With Falcons training camp just around the corner, we take a closer look at Atlanta’s safeties. The position with by far the most turnover on the roster, the team will have a completely new starting duo in Week 1 of the 2021 season.
With the start of the Falcons’ 2021 training camp just around the corner, it’s time to take a closer look at each of the position groups on the roster. We’ll go through each one, noting the potential starters and the competition for depth roles. Now it’s time to discuss the Falcons defense, where we finish our examination of the secondary with safety. The position group with the most turnover on the roster, the Falcons are going to have a completely different starting duo than in 2020 with the additions of Richie Grant, Duron Harmon, and Erik Harris.
THE TOP THREE: Richie Grant, Duron Harmon, Erik Harris
6’0, 200 | RAS: 7.8 | 2020 Stats (College): 72 total tackles, 49 solo, 3.5 TFL, 1.0 sacks, 2 FF | 5 PD, 3 INT | 79.4 overall PFF grade
The Falcons’ second-round pick in the 2021 NFL Draft and the highest-drafted defensive player of the Arthur Smith/Terry Fontenot regime, Richie Grant is an exciting safety prospect with a versatile skillset. Grant was arguably the most impressive defensive player at the Senior Bowl and had an extremely productive senior season at UCF. He played mostly single high and deep safety for the Knights, but has reportedly been taking some reps closer to the line of scrimmage in OTAs. Wherever he lines up, Grant is a physical, ballhawking safety who lacks elite athleticism but makes up for it with instincts. I’d expect Grant to win one of the starting safety jobs by the end of training camp.
6’0, 205 | RAS: 5.45 | 2020 Stats: 73 total tackles, 54 solo, 12.0% missed tackle rate | 5 PD, 2 INT, 67.5% completion rate allowed, 114.6 passer rating allowed | 65.3 overall PFF grade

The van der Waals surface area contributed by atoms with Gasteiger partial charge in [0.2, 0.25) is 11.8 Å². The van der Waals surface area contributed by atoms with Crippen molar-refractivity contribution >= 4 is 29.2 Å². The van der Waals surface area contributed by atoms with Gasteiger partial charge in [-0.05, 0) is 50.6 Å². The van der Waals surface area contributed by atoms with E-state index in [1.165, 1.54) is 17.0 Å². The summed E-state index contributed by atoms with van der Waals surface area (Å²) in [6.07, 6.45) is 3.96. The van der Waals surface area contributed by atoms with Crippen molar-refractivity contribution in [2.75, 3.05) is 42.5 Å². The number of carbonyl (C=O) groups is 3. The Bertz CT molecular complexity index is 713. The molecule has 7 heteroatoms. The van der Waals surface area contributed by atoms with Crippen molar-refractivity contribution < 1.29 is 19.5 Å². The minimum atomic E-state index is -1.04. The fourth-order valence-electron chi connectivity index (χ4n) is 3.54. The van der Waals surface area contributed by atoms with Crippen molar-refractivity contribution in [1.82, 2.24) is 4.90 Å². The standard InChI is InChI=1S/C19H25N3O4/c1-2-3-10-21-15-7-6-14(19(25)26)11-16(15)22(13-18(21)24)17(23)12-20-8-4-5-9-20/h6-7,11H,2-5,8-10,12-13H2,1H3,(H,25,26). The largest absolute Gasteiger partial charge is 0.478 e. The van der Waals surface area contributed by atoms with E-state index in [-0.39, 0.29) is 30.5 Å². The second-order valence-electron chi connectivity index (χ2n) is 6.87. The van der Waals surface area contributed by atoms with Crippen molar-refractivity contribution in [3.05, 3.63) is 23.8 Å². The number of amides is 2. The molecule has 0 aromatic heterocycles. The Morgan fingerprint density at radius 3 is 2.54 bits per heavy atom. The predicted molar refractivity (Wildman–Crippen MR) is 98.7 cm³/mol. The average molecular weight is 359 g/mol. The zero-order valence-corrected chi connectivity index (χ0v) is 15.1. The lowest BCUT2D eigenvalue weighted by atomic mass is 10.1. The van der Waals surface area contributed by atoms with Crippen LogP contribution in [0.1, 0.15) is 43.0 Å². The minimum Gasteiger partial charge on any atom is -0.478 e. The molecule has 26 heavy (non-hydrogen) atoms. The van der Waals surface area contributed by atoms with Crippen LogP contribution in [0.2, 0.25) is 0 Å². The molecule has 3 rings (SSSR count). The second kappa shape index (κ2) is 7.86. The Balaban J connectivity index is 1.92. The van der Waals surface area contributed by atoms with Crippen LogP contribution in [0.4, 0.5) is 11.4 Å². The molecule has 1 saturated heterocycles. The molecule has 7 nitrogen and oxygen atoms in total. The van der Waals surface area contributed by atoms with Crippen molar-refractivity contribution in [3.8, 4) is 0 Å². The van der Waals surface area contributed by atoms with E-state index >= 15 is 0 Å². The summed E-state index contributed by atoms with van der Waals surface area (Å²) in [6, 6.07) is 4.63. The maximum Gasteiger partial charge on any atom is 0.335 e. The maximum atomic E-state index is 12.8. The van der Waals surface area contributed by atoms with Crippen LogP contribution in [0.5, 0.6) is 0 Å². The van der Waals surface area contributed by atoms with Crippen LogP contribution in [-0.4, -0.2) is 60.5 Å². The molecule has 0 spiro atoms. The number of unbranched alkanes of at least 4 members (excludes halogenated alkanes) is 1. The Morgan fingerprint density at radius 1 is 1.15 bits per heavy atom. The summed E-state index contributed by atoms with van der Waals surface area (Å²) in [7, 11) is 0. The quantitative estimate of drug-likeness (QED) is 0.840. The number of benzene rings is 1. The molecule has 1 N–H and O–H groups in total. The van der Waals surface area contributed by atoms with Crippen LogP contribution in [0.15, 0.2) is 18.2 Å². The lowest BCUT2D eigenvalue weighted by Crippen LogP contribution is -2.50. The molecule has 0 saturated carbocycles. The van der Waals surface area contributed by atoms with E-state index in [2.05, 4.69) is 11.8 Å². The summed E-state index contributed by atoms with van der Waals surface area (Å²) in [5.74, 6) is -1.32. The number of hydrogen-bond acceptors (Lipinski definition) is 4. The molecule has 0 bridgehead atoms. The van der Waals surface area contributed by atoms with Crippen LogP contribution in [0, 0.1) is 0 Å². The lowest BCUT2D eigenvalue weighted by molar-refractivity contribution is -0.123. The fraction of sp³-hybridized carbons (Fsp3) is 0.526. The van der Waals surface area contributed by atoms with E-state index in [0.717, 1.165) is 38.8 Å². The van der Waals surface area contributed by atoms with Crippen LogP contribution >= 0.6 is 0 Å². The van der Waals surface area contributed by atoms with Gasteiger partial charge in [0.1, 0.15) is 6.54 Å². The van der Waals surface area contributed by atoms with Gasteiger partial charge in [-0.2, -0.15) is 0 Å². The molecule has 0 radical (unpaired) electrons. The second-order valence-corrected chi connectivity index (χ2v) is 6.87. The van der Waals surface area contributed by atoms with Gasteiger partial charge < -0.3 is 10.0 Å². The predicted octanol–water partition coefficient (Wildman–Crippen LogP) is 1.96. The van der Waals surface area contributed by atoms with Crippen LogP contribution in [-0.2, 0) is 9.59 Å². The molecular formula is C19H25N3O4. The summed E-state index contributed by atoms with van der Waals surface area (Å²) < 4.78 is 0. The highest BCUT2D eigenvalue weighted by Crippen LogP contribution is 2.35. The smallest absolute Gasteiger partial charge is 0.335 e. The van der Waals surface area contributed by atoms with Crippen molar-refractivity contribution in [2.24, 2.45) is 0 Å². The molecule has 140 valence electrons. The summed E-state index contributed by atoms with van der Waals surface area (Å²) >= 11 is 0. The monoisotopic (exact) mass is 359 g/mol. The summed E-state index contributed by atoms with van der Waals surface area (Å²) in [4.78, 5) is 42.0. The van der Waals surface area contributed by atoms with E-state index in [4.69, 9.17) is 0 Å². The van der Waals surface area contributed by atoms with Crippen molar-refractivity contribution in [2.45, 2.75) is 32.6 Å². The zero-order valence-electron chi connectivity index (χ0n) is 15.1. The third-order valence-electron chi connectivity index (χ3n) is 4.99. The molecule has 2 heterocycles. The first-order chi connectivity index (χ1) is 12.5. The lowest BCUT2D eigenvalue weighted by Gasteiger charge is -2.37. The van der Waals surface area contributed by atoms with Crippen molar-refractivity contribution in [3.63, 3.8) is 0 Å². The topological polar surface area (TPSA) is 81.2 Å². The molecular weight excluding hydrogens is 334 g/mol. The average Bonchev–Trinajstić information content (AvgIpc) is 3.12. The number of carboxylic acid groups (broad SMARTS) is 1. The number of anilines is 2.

A somewhat late addition to Atlanta’s roster, Duron Harmon is the most accomplished safety on the depth chart. After spending the first 7 years of his career as the third safety in New England, Harmon took over a starting role with the Lions in 2020. He acquitted himself well on one of the worst defenses in the NFL, playing primarily deep coverage. Harmon is a versatile safety who has the size and athleticism to play both in the box and in single high. Harmon is the early favorite to win the safety spot opposite rookie Richie Grant.
6’2, 226 | RAS: 4.59 | 2020 Stats: 61 total tackles, 44 solo, 1.0 TFL, 1 FF, 17.6% missed tackle rate | 5 PD, 58.1% completion rate allowed, 124.1 passer rating allowed | 57.0 overall PFF grade
Erik Harris has managed to carve out a nice NFL role for himself after spending the first 3 years of his professional career in the CFL. He finally got his NFL opportunity in 2016, signing a futures contract with the Saints. Harris wound up with the Raiders in 2017, spending the next 4 seasons with the team and becoming a full-time starter in 2019 and 2020. Harris is a bit of a jack-of-all-trades, master of none player. He’s capable of playing in the box and deep, although he lacks the high-end physicality and athleticism to excel in either role. Harris is a very smart player who will play his assignment reliably and consistently, making him an ideal third safety in a rotation. Expect the Falcons to deploy him in 3-safety packages, and as the first man up in case of injury.